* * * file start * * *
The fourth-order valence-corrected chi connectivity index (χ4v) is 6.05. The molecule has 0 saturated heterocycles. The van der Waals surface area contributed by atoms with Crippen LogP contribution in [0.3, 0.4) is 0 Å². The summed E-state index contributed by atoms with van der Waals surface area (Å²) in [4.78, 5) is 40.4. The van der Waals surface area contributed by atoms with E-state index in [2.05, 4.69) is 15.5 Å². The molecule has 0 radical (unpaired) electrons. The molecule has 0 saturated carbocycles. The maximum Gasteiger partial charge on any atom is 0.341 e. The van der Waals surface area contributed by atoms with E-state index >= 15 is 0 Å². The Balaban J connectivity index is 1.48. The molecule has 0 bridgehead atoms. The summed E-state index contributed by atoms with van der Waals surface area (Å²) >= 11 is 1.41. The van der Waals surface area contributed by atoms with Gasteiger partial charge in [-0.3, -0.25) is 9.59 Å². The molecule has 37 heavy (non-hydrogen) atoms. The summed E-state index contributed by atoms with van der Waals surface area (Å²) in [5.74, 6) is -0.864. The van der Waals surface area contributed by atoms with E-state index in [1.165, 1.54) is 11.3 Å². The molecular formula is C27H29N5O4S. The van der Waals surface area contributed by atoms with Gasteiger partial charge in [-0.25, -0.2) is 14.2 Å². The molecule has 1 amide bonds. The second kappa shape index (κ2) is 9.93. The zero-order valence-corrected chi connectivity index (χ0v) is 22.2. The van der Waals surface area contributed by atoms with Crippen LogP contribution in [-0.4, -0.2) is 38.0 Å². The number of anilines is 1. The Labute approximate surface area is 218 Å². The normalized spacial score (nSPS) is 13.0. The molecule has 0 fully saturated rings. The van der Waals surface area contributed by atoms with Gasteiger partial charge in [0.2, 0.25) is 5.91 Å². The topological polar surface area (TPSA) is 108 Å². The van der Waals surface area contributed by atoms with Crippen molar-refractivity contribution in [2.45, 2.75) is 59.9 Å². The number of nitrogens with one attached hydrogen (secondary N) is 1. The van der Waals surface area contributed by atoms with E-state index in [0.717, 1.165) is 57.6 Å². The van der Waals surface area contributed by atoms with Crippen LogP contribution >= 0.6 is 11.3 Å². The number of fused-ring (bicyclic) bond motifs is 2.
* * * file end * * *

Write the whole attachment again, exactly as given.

The fourth-order valence-corrected chi connectivity index (χ4v) is 6.05. The molecule has 0 saturated heterocycles. The van der Waals surface area contributed by atoms with Crippen LogP contribution in [0.3, 0.4) is 0 Å². The summed E-state index contributed by atoms with van der Waals surface area (Å²) in [4.78, 5) is 40.4. The van der Waals surface area contributed by atoms with E-state index in [2.05, 4.69) is 15.5 Å². The molecule has 0 radical (unpaired) electrons. The molecule has 0 saturated carbocycles. The maximum Gasteiger partial charge on any atom is 0.341 e. The van der Waals surface area contributed by atoms with E-state index >= 15 is 0 Å². The Balaban J connectivity index is 1.48. The molecule has 0 bridgehead atoms. The summed E-state index contributed by atoms with van der Waals surface area (Å²) >= 11 is 1.41. The van der Waals surface area contributed by atoms with Gasteiger partial charge in [-0.3, -0.25) is 9.59 Å². The molecule has 37 heavy (non-hydrogen) atoms. The summed E-state index contributed by atoms with van der Waals surface area (Å²) in [5.74, 6) is -0.864. The van der Waals surface area contributed by atoms with E-state index in [1.165, 1.54) is 11.3 Å². The molecular formula is C27H29N5O4S. The van der Waals surface area contributed by atoms with Gasteiger partial charge in [-0.25, -0.2) is 14.2 Å². The molecule has 1 amide bonds. The second kappa shape index (κ2) is 9.93. The zero-order valence-corrected chi connectivity index (χ0v) is 22.2. The van der Waals surface area contributed by atoms with Crippen LogP contribution in [-0.4, -0.2) is 38.0 Å². The number of anilines is 1. The Labute approximate surface area is 218 Å². The normalized spacial score (nSPS) is 13.0. The molecule has 0 fully saturated rings. The van der Waals surface area contributed by atoms with Gasteiger partial charge in [0.2, 0.25) is 5.91 Å². The topological polar surface area (TPSA) is 108 Å². The van der Waals surface area contributed by atoms with Crippen molar-refractivity contribution in [2.45, 2.75) is 59.9 Å². The number of nitrogens with one attached hydrogen (secondary N) is 1. The van der Waals surface area contributed by atoms with E-state index in [0.717, 1.165) is 57.6 Å². The van der Waals surface area contributed by atoms with Crippen LogP contribution >= 0.6 is 11.3 Å². The number of fused-ring (bicyclic) bond motifs is 2.